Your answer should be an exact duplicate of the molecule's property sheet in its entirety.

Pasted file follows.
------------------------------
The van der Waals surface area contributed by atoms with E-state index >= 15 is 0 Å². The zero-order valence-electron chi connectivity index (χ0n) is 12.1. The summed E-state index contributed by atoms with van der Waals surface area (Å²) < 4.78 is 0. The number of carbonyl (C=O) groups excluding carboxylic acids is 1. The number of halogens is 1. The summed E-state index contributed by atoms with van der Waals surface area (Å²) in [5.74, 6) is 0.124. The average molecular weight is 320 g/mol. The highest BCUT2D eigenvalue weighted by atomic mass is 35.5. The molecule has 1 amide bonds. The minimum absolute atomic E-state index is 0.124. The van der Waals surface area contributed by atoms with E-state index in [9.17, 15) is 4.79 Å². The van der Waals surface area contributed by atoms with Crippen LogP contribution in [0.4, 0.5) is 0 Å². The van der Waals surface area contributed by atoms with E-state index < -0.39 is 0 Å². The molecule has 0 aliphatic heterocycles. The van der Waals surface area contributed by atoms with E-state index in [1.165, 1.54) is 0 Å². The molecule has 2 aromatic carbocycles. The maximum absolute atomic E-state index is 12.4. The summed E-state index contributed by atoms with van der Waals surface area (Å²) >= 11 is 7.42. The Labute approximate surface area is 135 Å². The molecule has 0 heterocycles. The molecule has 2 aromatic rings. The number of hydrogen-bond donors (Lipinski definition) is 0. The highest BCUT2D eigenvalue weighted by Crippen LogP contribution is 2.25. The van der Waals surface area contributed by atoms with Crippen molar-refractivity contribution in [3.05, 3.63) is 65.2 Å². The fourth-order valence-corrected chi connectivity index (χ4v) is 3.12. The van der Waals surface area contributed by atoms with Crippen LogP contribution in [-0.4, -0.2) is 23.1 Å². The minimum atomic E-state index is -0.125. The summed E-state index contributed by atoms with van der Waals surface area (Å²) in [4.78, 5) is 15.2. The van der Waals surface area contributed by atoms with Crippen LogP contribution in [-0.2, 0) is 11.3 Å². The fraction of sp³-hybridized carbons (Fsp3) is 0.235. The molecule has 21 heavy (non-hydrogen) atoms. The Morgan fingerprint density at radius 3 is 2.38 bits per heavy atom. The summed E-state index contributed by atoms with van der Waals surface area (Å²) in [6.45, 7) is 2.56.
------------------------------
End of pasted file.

The van der Waals surface area contributed by atoms with E-state index >= 15 is 0 Å². The zero-order valence-electron chi connectivity index (χ0n) is 12.1. The summed E-state index contributed by atoms with van der Waals surface area (Å²) < 4.78 is 0. The number of carbonyl (C=O) groups excluding carboxylic acids is 1. The number of halogens is 1. The summed E-state index contributed by atoms with van der Waals surface area (Å²) in [5.74, 6) is 0.124. The average molecular weight is 320 g/mol. The highest BCUT2D eigenvalue weighted by atomic mass is 35.5. The molecule has 1 amide bonds. The minimum absolute atomic E-state index is 0.124. The van der Waals surface area contributed by atoms with E-state index in [9.17, 15) is 4.79 Å². The van der Waals surface area contributed by atoms with Crippen LogP contribution in [0.4, 0.5) is 0 Å². The van der Waals surface area contributed by atoms with E-state index < -0.39 is 0 Å². The molecule has 0 aliphatic heterocycles. The van der Waals surface area contributed by atoms with E-state index in [1.165, 1.54) is 0 Å². The molecule has 2 aromatic carbocycles. The maximum absolute atomic E-state index is 12.4. The summed E-state index contributed by atoms with van der Waals surface area (Å²) >= 11 is 7.42. The Labute approximate surface area is 135 Å². The molecule has 0 heterocycles. The molecule has 2 aromatic rings. The number of hydrogen-bond donors (Lipinski definition) is 0. The highest BCUT2D eigenvalue weighted by Crippen LogP contribution is 2.25. The van der Waals surface area contributed by atoms with Crippen molar-refractivity contribution in [3.05, 3.63) is 65.2 Å². The fourth-order valence-corrected chi connectivity index (χ4v) is 3.12. The van der Waals surface area contributed by atoms with Crippen LogP contribution in [-0.4, -0.2) is 23.1 Å². The minimum atomic E-state index is -0.125. The summed E-state index contributed by atoms with van der Waals surface area (Å²) in [4.78, 5) is 15.2. The van der Waals surface area contributed by atoms with Crippen LogP contribution in [-0.2, 0) is 11.3 Å². The fraction of sp³-hybridized carbons (Fsp3) is 0.235. The molecule has 21 heavy (non-hydrogen) atoms. The Morgan fingerprint density at radius 3 is 2.38 bits per heavy atom. The summed E-state index contributed by atoms with van der Waals surface area (Å²) in [6.45, 7) is 2.56.